PROVO — I always expect a quaint, well-done performance when attending a production at the Covey Center for the Arts’s Black Box Theatre, and It’s a Wonderful Life: A Live Radio Play did not disappoint. Under the direction of Adam Cannon, the classic Christmas tale was adapted by Joe Landry to come to life in an old-timey fashion.

Show closes December 21, 2019.

Set at a 1940s radio station. the theater made me feel as though I had entered into a slightly antiquated radio studio. Light and set designer Pam Cluff didn’t leave a detail out, from the red-curtained backdrop to the short director’s chairs to the silver, vintage microphones. Cluff also decked the classy radio station with holiday wreaths and garlands that brought Christmastime into the theatre.

Before the production even began, the cast walked onto the set and mingled with each other, already in character. A great directorial choice by Cannon, this small detail only added to the feel that I, as an audience member, was truly in an old radio studio. Because not much movement was actually necessary of the actors and actresses, Cannon was able to focus on the small things that made all the difference. 

One such small detail was the character Harry played Clarence the angel who always carried with him a copy of Tom Sawyer while any other character was left without a prop. Another detail was when Jake (who played George Bailey) was walking into his home, shouting for his children in different rooms; he moved from one microphone to the next as though entering unique places within his house. Every minuscule element did not go unnoticed, as they truly added to the reality of the story being told.

Lorianne Poulsen as Sally Applewhite and Matthew de la Fuente as Jake Laurents. Photo by the Covey Center for the Arts.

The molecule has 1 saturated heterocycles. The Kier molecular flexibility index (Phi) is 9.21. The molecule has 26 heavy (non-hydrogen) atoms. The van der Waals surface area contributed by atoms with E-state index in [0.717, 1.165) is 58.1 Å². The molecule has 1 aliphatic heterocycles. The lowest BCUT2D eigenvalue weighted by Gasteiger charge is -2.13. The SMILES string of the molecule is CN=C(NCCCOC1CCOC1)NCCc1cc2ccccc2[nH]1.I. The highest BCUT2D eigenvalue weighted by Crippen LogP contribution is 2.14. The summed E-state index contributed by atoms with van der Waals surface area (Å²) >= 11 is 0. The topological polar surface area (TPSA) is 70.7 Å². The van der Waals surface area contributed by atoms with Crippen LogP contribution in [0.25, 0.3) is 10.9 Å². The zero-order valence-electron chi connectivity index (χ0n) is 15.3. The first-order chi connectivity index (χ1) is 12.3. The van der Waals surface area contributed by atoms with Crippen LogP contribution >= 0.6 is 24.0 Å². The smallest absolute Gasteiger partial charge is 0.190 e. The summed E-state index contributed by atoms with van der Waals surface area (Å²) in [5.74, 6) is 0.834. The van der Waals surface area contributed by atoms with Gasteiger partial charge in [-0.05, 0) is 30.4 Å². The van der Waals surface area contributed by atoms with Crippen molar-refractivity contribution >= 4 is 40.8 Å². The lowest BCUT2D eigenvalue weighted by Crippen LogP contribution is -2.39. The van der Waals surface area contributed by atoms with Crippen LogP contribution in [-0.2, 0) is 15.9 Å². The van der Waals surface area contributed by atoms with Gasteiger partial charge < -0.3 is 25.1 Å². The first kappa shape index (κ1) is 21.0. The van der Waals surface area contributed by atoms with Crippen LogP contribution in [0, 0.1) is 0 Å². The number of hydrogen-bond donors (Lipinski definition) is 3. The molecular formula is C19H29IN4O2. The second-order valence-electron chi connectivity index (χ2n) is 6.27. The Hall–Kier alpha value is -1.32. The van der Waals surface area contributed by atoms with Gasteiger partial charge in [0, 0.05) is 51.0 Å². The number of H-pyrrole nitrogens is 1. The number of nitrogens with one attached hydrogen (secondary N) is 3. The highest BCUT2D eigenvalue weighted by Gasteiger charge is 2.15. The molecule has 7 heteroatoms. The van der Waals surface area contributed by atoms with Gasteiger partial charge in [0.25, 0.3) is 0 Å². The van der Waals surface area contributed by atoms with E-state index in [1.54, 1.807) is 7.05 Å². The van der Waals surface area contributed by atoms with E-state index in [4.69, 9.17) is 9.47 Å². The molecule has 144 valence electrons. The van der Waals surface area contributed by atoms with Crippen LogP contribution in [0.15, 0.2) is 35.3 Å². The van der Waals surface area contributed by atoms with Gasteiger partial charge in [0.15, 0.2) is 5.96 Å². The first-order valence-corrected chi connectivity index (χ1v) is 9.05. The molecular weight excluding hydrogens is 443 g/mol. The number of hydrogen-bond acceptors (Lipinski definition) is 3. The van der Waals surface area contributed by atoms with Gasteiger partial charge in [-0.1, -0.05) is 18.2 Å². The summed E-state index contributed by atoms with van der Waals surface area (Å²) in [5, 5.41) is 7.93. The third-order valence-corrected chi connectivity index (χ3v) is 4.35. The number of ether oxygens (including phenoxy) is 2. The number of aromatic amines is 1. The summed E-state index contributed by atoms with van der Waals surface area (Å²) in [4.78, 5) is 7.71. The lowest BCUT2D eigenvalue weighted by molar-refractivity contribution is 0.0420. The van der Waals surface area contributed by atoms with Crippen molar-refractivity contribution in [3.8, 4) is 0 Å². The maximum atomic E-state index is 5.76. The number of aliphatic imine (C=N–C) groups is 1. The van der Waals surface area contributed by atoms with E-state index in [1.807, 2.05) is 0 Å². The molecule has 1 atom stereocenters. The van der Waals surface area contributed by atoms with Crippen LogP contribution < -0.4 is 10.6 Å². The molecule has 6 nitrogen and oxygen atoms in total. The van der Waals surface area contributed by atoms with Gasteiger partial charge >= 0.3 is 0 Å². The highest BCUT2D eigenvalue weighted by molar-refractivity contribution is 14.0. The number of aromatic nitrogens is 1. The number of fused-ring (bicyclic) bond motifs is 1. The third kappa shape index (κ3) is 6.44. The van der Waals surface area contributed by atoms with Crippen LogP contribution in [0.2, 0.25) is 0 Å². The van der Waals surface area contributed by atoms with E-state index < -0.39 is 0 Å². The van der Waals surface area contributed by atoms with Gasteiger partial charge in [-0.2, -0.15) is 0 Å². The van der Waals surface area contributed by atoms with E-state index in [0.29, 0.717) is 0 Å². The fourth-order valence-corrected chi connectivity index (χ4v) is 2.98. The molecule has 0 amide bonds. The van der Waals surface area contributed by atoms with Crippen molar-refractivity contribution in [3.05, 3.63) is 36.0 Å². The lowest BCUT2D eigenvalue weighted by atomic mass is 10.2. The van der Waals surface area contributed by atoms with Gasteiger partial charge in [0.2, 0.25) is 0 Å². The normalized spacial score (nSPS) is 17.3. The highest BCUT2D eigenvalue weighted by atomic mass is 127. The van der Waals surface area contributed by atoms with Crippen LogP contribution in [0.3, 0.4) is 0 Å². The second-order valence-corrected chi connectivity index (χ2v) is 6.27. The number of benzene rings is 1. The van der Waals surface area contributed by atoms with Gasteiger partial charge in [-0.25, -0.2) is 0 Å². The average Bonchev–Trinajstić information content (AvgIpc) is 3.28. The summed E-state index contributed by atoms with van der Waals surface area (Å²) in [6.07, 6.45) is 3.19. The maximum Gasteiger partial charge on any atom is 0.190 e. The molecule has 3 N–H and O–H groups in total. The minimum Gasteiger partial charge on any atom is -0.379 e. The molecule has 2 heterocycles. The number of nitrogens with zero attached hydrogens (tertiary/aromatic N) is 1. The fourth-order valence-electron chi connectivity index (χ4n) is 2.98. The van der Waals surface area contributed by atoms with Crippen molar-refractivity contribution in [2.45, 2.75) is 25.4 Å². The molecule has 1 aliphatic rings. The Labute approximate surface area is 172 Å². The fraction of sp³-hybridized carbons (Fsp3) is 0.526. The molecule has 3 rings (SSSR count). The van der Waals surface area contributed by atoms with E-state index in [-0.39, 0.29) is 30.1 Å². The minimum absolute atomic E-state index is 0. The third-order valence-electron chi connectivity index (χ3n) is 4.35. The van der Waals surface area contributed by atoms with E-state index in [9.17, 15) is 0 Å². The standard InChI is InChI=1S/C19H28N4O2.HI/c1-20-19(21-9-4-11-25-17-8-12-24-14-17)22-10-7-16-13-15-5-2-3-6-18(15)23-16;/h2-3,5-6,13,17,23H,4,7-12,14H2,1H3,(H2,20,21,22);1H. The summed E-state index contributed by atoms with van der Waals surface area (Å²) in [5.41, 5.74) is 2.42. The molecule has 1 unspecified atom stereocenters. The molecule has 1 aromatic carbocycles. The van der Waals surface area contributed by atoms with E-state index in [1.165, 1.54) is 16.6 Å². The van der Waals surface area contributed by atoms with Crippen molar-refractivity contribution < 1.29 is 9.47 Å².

Each character was dressed in era-appropriate costumes from head to toe, thanks to costume designer Chelsea Mortensen. Sleek dresses and big ties and thick glasses matched the adorning jewels and stockings that came straight out of the 1940s. Even the hairstyles (uncredited) were befitting of the play, with the men’s being simple and slicked back while the women wore tight, frozen pin curls.

Sound designer Robert Seely added old-timey music between scenes as well as the occasional sounds of winter winds or chirping crickets, but Seely played an extra important role in conjunction with foley artist Elizabeth Wheeler. Together, Seely and Wheeler produced sound effects the “old-fashioned way,” with the tink of a glass signaling scene changes (though these came very slowly, one change I would suggest) or the ring of an old telephone with a bicycle bell that signaled the character to answer an imaginary call. Some of my favorite sound/foley effects accompanied an incoming train, from the slowing hiss of a steam engine to the blow of its whistle.

Parker Kelly played Freddie Filmore, host of the radio show, and voiced many characters during the storytelling portion. Kelly had impressive vocal talent, clearly distinguishing between the characters he was voicing. My favorite voice Kelly as Filmore created was that of Uncle Billy, especially when Uncle Billy was drunken and Kelly added hiccups for effect. My one note to Kelly would be that he seemed to lean too much on his paper script, while other performers seemed only to have theirs on occasion as a prop. I thought at first that this reliance on the script may have been due to the large number of lines Kelly was responsible for, but as the play went on, Kelly was left with less and less to say.